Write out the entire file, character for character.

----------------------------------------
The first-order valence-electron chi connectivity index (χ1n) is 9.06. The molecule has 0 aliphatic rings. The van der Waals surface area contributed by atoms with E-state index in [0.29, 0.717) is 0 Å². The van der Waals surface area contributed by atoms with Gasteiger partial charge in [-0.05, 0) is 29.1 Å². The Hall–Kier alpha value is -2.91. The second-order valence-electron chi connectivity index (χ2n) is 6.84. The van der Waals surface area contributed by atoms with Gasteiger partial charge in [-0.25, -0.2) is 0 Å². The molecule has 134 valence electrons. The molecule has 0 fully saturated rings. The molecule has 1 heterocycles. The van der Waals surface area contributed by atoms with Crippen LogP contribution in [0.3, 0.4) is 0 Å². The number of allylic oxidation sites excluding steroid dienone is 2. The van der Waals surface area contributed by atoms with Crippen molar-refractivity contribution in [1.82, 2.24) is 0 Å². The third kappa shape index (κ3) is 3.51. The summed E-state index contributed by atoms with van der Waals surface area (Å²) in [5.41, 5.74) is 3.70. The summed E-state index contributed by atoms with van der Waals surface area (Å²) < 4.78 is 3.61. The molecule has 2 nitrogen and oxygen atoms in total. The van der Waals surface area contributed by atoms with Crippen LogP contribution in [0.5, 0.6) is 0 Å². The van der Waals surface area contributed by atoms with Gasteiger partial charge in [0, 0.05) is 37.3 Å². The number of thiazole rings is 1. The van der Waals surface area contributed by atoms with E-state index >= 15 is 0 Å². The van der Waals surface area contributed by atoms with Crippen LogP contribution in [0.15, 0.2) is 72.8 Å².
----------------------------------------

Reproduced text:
The first-order valence-electron chi connectivity index (χ1n) is 9.06. The molecule has 0 aliphatic rings. The van der Waals surface area contributed by atoms with E-state index in [0.29, 0.717) is 0 Å². The van der Waals surface area contributed by atoms with Gasteiger partial charge in [-0.05, 0) is 29.1 Å². The Hall–Kier alpha value is -2.91. The second-order valence-electron chi connectivity index (χ2n) is 6.84. The van der Waals surface area contributed by atoms with Gasteiger partial charge in [-0.25, -0.2) is 0 Å². The molecule has 134 valence electrons. The molecule has 0 fully saturated rings. The molecule has 1 heterocycles. The van der Waals surface area contributed by atoms with Crippen LogP contribution in [0.3, 0.4) is 0 Å². The number of allylic oxidation sites excluding steroid dienone is 2. The van der Waals surface area contributed by atoms with Crippen molar-refractivity contribution in [1.82, 2.24) is 0 Å². The third kappa shape index (κ3) is 3.51. The summed E-state index contributed by atoms with van der Waals surface area (Å²) in [5.41, 5.74) is 3.70. The summed E-state index contributed by atoms with van der Waals surface area (Å²) < 4.78 is 3.61. The molecule has 2 nitrogen and oxygen atoms in total. The van der Waals surface area contributed by atoms with Crippen LogP contribution in [0.5, 0.6) is 0 Å². The van der Waals surface area contributed by atoms with Gasteiger partial charge in [0, 0.05) is 37.3 Å². The number of thiazole rings is 1. The van der Waals surface area contributed by atoms with E-state index >= 15 is 0 Å². The van der Waals surface area contributed by atoms with Crippen LogP contribution in [0.15, 0.2) is 72.8 Å².